– Click here for this recipe in Dutch -> Zelf kimchi maken –
I don’t think I’ve even heard of kimchi while living in the Netherlands. But thankfully LA is a melting pot of cultures so right after moving here I was introduced to kimchi.
Kimchi is a Korean side dish made of fermented vegetables. Many vegetables and spices are used to made into kimchi but the most well known one is kimchi made of napa cabbage fermented in kochukaru. Kimchi is eaten as a side dish, served raw with rice and Korean barbecue. But you can also make some delicious fried rice with it! Next week I’ll share that recipe.
Is the first thing you think ‘yuck’ when you
– Click here for this recipe in Dutch -> Noodles met peultjes en goma dare dressing –
If I want to do my husband a favor than I have to serve him snow peas. And preferably raw. I try to eat them raw myself sometimes, but alas… I really wish I like them, so I can snack raw snow peas instead of potato chips or chocolate 😉
But however, I like them stir-fried! Fortunately, because there were beautiful purple snow peas in the box I received from Frieda’s this month. I had to be quick because once P would see that there were snow peas in the fridge, I would lose them, and
– Click here for this recipe in Dutch -> Onigiri, Japanse rijstballen –
Today is a very special “Food Truck Friday” because I have to admit that the inspiration for this recipe didn’t came from a food truck. But when you think about Food Trucks you also think about street food, right? And a night market is also all about street food! Because a while ago, I discovered something new (to me) in LA: the Night Market!
A Night Market is an Asian market with food stalls, music performances and some vendors selling goodies. But those last two didn’t gain my attention, because all I needed was the food!
– Click here for this recipe in Dutch -> Dan dan noodles in een pittige pindasaus –
You will probably not believe me but I had my first driving lesson when I was 28 years old; and 6 months and 26 lessons later I got my driver’s license. In the Netherlands this is quite fast, but when I tell this to my American friends they are all surprised. In America (or at least in LA), you need 6 hours of driving lessons to do the driving test. In the Netherlands I “only” had to spent €1.500 on my driving lessons, written test and behind the wheel test. In LA the costs are much lower, we only had to pay $33 for our Californian license. That includes 3 times a written test (if you fail, you can do it 2x on the same day to succeed) and 1 behind the wheel test. If you fail the second behind the wheel test costs… hold on… $6!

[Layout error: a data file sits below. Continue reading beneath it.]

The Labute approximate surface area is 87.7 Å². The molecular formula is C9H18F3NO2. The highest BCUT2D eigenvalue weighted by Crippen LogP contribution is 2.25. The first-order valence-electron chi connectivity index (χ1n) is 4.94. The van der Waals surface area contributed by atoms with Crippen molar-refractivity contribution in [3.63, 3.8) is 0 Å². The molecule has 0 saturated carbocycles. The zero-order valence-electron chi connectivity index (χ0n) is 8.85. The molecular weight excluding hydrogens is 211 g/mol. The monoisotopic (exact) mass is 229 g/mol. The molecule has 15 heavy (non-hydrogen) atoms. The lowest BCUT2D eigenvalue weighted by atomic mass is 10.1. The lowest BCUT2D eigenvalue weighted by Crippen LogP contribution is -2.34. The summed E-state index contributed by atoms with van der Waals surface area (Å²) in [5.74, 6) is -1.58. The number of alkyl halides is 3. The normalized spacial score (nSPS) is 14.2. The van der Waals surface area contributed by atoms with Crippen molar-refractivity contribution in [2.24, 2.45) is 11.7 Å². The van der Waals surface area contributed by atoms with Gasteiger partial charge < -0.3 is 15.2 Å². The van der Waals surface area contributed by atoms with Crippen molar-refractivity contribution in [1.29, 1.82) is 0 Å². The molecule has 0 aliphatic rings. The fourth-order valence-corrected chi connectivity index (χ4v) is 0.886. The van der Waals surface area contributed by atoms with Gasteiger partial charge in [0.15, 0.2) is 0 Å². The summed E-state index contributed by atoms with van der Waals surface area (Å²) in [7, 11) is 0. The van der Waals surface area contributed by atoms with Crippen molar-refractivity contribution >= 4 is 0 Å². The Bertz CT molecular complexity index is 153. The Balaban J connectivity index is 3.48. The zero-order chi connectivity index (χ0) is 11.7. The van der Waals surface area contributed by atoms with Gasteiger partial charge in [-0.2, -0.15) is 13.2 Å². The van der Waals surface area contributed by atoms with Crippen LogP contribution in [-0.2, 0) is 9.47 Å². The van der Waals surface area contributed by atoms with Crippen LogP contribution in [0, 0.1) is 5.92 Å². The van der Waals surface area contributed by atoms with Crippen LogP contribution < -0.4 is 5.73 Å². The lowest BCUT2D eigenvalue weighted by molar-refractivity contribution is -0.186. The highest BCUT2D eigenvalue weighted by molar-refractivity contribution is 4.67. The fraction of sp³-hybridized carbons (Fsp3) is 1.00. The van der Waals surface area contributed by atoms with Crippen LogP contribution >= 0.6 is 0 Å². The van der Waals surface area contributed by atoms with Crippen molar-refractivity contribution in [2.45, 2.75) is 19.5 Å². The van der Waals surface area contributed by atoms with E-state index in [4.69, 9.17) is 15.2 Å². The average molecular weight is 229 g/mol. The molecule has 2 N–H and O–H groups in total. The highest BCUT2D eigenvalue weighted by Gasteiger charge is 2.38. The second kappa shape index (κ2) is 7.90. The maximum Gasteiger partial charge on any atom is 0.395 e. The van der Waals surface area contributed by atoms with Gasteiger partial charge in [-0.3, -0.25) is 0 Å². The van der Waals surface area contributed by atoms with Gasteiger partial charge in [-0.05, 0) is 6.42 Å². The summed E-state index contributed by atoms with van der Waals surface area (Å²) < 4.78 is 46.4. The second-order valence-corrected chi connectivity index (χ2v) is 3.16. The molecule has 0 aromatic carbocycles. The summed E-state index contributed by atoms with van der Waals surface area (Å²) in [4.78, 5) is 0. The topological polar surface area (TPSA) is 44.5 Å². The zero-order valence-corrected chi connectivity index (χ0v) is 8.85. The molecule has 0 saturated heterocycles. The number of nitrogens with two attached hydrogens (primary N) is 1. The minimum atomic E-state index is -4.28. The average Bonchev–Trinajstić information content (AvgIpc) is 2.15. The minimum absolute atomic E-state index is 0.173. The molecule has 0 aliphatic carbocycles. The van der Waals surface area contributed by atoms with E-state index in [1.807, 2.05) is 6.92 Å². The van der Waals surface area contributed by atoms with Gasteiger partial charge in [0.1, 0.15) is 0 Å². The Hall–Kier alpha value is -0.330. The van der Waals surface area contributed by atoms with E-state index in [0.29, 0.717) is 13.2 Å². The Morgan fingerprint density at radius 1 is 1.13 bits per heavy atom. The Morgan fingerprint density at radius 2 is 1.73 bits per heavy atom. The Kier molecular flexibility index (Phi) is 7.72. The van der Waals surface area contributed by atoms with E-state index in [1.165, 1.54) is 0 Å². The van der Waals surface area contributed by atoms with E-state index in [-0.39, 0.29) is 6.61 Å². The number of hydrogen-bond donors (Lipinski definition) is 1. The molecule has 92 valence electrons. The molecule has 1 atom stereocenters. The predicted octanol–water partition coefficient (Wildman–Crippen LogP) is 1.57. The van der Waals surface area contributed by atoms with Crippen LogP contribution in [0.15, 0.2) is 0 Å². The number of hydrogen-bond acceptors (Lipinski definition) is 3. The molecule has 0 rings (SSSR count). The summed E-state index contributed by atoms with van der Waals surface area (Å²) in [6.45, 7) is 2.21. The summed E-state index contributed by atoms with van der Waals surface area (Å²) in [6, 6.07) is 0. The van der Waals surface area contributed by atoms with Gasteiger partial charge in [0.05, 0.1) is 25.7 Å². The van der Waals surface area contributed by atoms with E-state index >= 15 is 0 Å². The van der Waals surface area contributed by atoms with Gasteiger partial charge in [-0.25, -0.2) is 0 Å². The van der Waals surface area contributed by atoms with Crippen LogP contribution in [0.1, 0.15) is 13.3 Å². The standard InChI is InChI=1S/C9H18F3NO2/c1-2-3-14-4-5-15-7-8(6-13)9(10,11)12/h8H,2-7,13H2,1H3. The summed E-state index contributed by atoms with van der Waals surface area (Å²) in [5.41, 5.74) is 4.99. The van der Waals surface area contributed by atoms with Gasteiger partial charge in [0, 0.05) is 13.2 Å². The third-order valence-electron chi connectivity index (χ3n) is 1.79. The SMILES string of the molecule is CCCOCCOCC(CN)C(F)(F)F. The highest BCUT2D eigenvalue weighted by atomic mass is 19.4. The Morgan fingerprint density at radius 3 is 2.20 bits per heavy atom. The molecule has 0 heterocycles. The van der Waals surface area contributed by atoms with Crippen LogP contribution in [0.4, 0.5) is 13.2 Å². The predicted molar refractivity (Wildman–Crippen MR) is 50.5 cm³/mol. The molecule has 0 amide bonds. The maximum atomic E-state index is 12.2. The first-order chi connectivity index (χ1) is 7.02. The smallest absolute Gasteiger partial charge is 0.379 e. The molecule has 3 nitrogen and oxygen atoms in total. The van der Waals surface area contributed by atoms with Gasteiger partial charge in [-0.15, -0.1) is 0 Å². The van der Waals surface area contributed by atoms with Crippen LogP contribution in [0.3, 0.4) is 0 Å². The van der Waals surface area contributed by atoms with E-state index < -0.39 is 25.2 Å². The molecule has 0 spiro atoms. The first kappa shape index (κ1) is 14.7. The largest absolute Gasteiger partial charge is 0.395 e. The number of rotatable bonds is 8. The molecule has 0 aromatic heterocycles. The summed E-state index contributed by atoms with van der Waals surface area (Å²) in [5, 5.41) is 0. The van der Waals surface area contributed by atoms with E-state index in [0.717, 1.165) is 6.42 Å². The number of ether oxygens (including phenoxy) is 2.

If you are over 18 then you basically don’t need driving lessons to complete the tests and from 16 you can drive with a temporary license (then you’re under the supervision of your parents). If that’s the case, you need 30 hours of theory lessons and you have to spent 6 hours of driving lessons behind the wheel.
I have no idea why I haven’t posted a recipe with stir-fried rice cakes before since I make it at least once a month.
And for a food bloggers that’s quite often! You see, as a food blogger you are always trying out new recipes and cooking something you haven’t made before so you can post it on your blog. Believe me, that’s really a down side of blogging 🙁
– Click here for this recipe in Dutch -> Bulgogi beef bowl –
I never really had Korean food until 3 (or so) years ago when friends took us to a Korean BBQ restaurant in London. There aren’t many Korean people in the Netherlands, let alone Korean restaurants. I’m so sorry for all the Dutchies that are missing out on all that delicious food! 😉
Of course, you can easily make it at home but picking up Korean food at the food truck is so much better 😉 Uhm ok I shouldn’t have said that
– Click here for this recipe in Dutch -> Chung Yau Ban – Lenteui koeken –
I really really really could eat these everyday, that’s how much I like them.
And I know what I’m talking about because this is what I often ate for breakfast in China. In 2010 I went with my Chinese aunt to her family in China, to a little village at an 8 hour drive south of Shanghai. These Chinese scallion pancakes were our breakfast, as well as some delicious steamed buns.
I really wish I could tell you I learned how to make these pancakes in the village where my aunt grew up,
This Asian-style coleslaw salad is one of my favorites at this moment. I eat this at least once a week for lunch.
Just mix some
coleswla coleslaw with romaine and add bean sprouts for an Asian touch.
But the best of this
coleswla coleslaw (argh! I keep typing it wrong!) salad is the dressing.
I love these fresh Vietnamese spring rolls. Sure, I also love them fried but a fresh one is healthier and quicker to make.
If you go to a Dutch market you will definitely find a food truck that sells fried Vietnamese spring rolls. It was always a treat if my mom bought these for us on the market on Wednesdays. On Wednesdays you have the afternoon off at elementary school, so when we came home at 12.30pm my mom sometimes bought us fried spring rolls and fresh steamed baozi for lunch.
And still, every time I eat a fried spring roll
I had a dream.
Well, not actually a dream, it was more like a day dream. I was day dreaming of a soft steamed Chinese bun filled with tender pulled pork.
I had the dream about this delicious meal after having lunch at Take A Bao in the Century City Mall. I had a bao with hoisin pork and it was good! After my bao lunch I went to see the Jennifer Aniston movie We’re the Millers, the lens of my camera was ‘kaput’ so I decided to take a day off. And I knew P didn’t need to see that movie so if I wanted to see it I had to go alone. And I could do that during the day!
I liked the movie, I was laughing my ass off but all I could think of was baozi and Chinese pulled pork.